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the american association and was the founding president of the international society for the advancement of socioeconomics. in 1990 he founded the cometary network, a non- profit nonpartisan organization to shore up the moral and political foundations of society. in 1991, the press began referring to them as the guru of the cometary and movement. he has authored 25 books. just amazing. the most recent one was just published in may 2017. the title is avoid a war with china, two nations, one world. he is a specialist.
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his work function focuses on the impact of the u.s. in east asia. he has written extensively about winning the third world, american rivalry was published from the north carolina press in february 2017. >> thank you. i want to begin by saying how pleased i am to be here with you that is common for speaker to say, but i want to add something
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speaker special and to say that it's significant that i'm sitting here next to you. i did my little calculation. it was 50 years ago that i was a graduate student and i remember reading this work and i have tried to keep up but he writes quicker than i read. [laughter] it's an honor to be with you. this morning, when i was coming up, walking out to the car, i passed my wife who is finishing a book of her own right now and she noticed i was not wearing jeans and a flannel shirt and she said, speaking today. i said yes, i was. i said you won't be surprised to learn and going to talk about north korea. and she said oh and i said yes, i'm going to share with the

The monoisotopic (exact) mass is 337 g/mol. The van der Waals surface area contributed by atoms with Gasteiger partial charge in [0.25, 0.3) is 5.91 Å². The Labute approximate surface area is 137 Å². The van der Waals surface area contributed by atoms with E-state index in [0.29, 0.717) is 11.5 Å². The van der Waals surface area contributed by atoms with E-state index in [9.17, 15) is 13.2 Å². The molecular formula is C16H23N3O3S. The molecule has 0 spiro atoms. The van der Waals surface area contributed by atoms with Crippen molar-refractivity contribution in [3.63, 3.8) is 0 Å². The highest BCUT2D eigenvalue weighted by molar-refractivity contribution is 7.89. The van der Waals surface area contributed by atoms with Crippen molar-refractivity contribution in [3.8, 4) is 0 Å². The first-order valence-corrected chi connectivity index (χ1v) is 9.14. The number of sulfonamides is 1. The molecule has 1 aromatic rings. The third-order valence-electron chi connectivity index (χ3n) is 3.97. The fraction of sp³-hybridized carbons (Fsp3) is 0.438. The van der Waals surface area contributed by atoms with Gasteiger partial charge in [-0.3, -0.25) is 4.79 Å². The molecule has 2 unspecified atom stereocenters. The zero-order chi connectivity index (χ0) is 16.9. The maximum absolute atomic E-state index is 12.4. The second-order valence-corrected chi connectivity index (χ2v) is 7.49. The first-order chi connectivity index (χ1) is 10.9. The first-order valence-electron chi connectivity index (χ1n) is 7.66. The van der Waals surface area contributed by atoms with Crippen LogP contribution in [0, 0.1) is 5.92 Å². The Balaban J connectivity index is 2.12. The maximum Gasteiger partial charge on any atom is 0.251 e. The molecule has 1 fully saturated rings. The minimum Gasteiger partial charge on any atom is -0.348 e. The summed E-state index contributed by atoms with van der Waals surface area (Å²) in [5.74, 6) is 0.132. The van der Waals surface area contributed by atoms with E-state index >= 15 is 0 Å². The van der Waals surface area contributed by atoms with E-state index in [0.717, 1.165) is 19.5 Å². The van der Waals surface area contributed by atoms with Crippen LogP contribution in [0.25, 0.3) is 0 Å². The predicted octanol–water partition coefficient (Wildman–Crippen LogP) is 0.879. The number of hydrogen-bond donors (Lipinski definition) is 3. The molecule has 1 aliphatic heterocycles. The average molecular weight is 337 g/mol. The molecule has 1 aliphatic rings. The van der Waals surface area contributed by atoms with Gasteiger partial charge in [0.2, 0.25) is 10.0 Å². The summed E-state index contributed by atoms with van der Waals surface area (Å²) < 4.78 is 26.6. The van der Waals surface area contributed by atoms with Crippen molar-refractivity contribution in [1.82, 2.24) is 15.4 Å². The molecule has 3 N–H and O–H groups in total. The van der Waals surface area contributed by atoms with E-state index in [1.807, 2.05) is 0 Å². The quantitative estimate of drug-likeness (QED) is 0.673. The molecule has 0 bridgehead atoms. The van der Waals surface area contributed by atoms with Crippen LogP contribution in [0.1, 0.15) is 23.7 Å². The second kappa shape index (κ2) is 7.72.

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audience my very creative thinking, which led her to fall on the floor in laughter. she observed that i haven't had a creative idea on this subject since 1993. that is how i would like to begin here, not with my lack of creativity but with the idea that analytically, for me at least, the korean situation hasn't changed. the panel is supposed to talk about options for the future. analytically they have, there's always been three and there still are three. it does depend on how you count, i recognize that. the character of the threat has evolved over decades and decades , but really three options. this is what i'm selling tonight